Why? I sit down and write down the feelings generated by the trigger’s sudden presence. Up to the surface bobs something I wouldn’t normally associate with one of my children’s old shoes—the loss of those days, the naïveté of early motherhood, the terror of holding a child and feeling responsible for its life. I walk into a swim arena and the smell of chlorine triggers mental snapshots of growing up near a municipal park. I write down the feelings evoked and a meaning is attached to that memory, the relationship between past and present, how the past works to shape the present. I weave the retrospection into character and now I’ve revealed my character in a showing manner to the reader.

The reader’s emotions are engaged by the bare honesty and now through character the story has its engine. Triggers do not come in definable shapes. In the midst of a Bible study, something an author wrote triggered an emotion in me I could not identify. I ran and wrote down the emotions while they were fresh. I wrote and wondered and, as Christ’s mom did when she could not define all that she had seen, I pondered. Three days passed and suddenly I realized that profound meaning from my past was beating its way to the surface of lost memory. I couldn’t write fast enough, the words pouring out of me.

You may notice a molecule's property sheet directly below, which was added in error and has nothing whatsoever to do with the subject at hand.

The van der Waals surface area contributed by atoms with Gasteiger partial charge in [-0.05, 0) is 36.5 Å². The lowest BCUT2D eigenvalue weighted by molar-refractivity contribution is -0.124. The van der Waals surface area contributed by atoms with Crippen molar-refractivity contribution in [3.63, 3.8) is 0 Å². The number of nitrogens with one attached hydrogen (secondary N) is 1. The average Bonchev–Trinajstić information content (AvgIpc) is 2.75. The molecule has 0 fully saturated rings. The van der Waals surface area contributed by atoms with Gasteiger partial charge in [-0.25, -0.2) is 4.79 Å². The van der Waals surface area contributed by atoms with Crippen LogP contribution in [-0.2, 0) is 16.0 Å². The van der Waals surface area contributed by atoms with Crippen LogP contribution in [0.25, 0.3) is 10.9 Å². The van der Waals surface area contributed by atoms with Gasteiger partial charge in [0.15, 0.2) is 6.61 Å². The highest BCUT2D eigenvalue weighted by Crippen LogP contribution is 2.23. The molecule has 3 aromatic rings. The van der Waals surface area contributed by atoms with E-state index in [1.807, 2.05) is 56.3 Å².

This story went from journal to memoir to thesis to novel over the course of the year. It started with a trigger that initially had no obvious form. We tend to cast off or ignore such thoughts because we cannot define them or reduce them to plot summary. But we cannot see spirit either.

If you’ve struggled to try and shape your story out of a plot, try using raw emotional material. Trusting those emotional triggers is the key to filling the writer’s toolbox with oceans of useable material. Memory is a gift from the writer to her readers offering a vantage point not otherwise afforded them. It helps us understand why so many novels were started on coffee-stained napkins.

Patricia Hickman is the author of Katrina's Wings

Thursday, October 20, 2005

JK: Read Well

For those who wonder, I read poetry and non-fiction when I’m writing fiction, in part for research but also for discovery and unveiling.